Standard & Poor's on Monday cut its credit rating outlook for three top U.S. investment banks--Goldman Sachs Group Inc., Merrill Lynch & Co. and Morgan Stanley--to "negative" from "stable," citing a slump in fees and competition from big commercial banks.
S&P; said the banks are being forced to take on more credit risk and that downgrades could take place within three years. Outlook revisions and downgrades often raise borrowing costs, and indeed on Monday some of the three investment banks' bonds did fall, as did their shares on the New York Stock Exchange.
"You should take away from the negative outlook that there is relatively little tolerance for very bad news," said Tanya Azarchs, an S&P; banking analyst. "You have to do business the way it's being done, or you're not a player."
S&P; rates Merrill Lynch's and Morgan Stanley's senior unsecured debt "AA-minus," its fourth-highest investment grade. It rates Goldman Sachs' debt "A-plus," one notch lower.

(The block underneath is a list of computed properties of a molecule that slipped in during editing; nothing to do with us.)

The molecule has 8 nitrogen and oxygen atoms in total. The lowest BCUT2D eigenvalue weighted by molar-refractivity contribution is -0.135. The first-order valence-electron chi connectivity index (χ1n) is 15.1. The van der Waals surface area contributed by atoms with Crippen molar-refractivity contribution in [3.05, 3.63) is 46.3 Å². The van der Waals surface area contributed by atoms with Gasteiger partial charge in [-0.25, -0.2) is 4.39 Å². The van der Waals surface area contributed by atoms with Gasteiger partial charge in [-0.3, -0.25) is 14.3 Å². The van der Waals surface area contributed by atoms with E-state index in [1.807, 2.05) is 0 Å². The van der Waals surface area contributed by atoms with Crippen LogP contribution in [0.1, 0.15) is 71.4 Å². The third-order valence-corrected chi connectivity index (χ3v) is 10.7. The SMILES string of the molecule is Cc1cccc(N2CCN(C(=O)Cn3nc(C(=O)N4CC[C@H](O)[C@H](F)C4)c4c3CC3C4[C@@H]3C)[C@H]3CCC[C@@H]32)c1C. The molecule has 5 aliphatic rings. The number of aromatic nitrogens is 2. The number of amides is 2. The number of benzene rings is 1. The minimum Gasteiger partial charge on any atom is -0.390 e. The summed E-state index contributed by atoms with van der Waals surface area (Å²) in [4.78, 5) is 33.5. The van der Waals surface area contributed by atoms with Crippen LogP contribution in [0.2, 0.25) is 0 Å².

Shares of Goldman Sachs (ticker symbol: GS) closed at $83.40, down $2.75. Shares of Merrill Lynch (MER) closed at $53.15, down $1.35, and shares of Morgan Stanley (MWD) closed at $58.45, down $2.97.
S&P;'s outlook revision follows a first-half decline in underwriting fees.
Though heavy bond issuance helped drive first-half underwriting up 36% from a year ago to $1.46 trillion, according to Thomson Financial Securities Data, fees actually fell industrywide to $6 billion from $6.55 billion, largely because of a decline in lucrative underwriting for mergers and initial public offerings.
"The investment banks are facing increased competitive inroads from U.S. commercial banks and European banks," said Timothy Comiskey, director of financial institutions at another credit rating agency, Fitch. "That's beginning to show through a little in market shares and performance measures."